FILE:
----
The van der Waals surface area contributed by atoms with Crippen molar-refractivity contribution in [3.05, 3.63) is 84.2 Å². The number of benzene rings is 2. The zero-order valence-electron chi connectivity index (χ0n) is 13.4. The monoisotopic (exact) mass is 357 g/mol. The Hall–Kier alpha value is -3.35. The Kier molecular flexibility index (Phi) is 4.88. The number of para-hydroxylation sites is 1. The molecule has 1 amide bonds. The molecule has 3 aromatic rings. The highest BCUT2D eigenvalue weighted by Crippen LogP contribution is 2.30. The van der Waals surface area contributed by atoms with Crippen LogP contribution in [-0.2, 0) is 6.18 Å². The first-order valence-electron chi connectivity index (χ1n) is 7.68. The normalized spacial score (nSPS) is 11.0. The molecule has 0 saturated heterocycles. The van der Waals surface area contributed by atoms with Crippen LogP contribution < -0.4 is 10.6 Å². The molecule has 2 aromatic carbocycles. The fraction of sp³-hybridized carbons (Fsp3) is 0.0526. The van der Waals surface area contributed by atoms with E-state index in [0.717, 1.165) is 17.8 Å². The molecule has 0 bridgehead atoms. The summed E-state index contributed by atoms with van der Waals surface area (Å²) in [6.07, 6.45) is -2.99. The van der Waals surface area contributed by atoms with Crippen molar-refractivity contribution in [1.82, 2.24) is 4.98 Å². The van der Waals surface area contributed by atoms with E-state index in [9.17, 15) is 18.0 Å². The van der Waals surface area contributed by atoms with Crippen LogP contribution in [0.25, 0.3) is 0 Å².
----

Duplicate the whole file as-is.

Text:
The van der Waals surface area contributed by atoms with Crippen molar-refractivity contribution in [3.05, 3.63) is 84.2 Å². The number of benzene rings is 2. The zero-order valence-electron chi connectivity index (χ0n) is 13.4. The monoisotopic (exact) mass is 357 g/mol. The Hall–Kier alpha value is -3.35. The Kier molecular flexibility index (Phi) is 4.88. The number of para-hydroxylation sites is 1. The molecule has 1 amide bonds. The molecule has 3 aromatic rings. The highest BCUT2D eigenvalue weighted by Crippen LogP contribution is 2.30. The van der Waals surface area contributed by atoms with Crippen LogP contribution in [-0.2, 0) is 6.18 Å². The first-order valence-electron chi connectivity index (χ1n) is 7.68. The normalized spacial score (nSPS) is 11.0. The molecule has 0 saturated heterocycles. The van der Waals surface area contributed by atoms with Crippen LogP contribution < -0.4 is 10.6 Å². The molecule has 2 aromatic carbocycles. The fraction of sp³-hybridized carbons (Fsp3) is 0.0526. The van der Waals surface area contributed by atoms with E-state index in [0.717, 1.165) is 17.8 Å². The molecule has 0 bridgehead atoms. The summed E-state index contributed by atoms with van der Waals surface area (Å²) in [6.07, 6.45) is -2.99. The van der Waals surface area contributed by atoms with Crippen molar-refractivity contribution in [1.82, 2.24) is 4.98 Å². The van der Waals surface area contributed by atoms with E-state index in [9.17, 15) is 18.0 Å². The van der Waals surface area contributed by atoms with Crippen LogP contribution in [0.25, 0.3) is 0 Å².